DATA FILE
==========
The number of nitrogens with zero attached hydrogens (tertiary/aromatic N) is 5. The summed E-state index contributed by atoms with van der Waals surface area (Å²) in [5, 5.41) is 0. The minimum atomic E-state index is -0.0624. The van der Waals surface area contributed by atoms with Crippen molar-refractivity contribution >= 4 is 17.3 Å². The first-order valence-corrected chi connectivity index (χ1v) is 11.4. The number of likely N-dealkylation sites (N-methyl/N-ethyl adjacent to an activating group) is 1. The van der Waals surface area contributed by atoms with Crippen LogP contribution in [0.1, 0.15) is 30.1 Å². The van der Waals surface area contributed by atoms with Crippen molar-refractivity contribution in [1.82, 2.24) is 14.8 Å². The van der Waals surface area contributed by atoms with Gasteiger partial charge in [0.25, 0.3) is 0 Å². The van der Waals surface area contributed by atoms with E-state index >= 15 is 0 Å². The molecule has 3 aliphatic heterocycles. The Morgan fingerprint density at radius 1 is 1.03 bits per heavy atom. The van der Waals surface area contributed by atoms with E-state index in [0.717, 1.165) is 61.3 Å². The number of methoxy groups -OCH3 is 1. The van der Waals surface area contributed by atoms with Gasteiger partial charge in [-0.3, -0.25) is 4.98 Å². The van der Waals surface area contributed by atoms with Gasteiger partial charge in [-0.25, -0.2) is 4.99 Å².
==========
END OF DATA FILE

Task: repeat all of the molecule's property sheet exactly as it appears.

The number of nitrogens with zero attached hydrogens (tertiary/aromatic N) is 5. The summed E-state index contributed by atoms with van der Waals surface area (Å²) in [5, 5.41) is 0. The minimum atomic E-state index is -0.0624. The van der Waals surface area contributed by atoms with Crippen molar-refractivity contribution >= 4 is 17.3 Å². The first-order valence-corrected chi connectivity index (χ1v) is 11.4. The number of likely N-dealkylation sites (N-methyl/N-ethyl adjacent to an activating group) is 1. The van der Waals surface area contributed by atoms with Crippen LogP contribution in [0.1, 0.15) is 30.1 Å². The van der Waals surface area contributed by atoms with Crippen molar-refractivity contribution in [1.82, 2.24) is 14.8 Å². The van der Waals surface area contributed by atoms with Gasteiger partial charge in [0.25, 0.3) is 0 Å². The van der Waals surface area contributed by atoms with E-state index >= 15 is 0 Å². The molecule has 3 aliphatic heterocycles. The Morgan fingerprint density at radius 1 is 1.03 bits per heavy atom. The van der Waals surface area contributed by atoms with E-state index in [0.717, 1.165) is 61.3 Å². The number of methoxy groups -OCH3 is 1. The van der Waals surface area contributed by atoms with Gasteiger partial charge in [-0.3, -0.25) is 4.98 Å². The van der Waals surface area contributed by atoms with Gasteiger partial charge in [-0.25, -0.2) is 4.99 Å².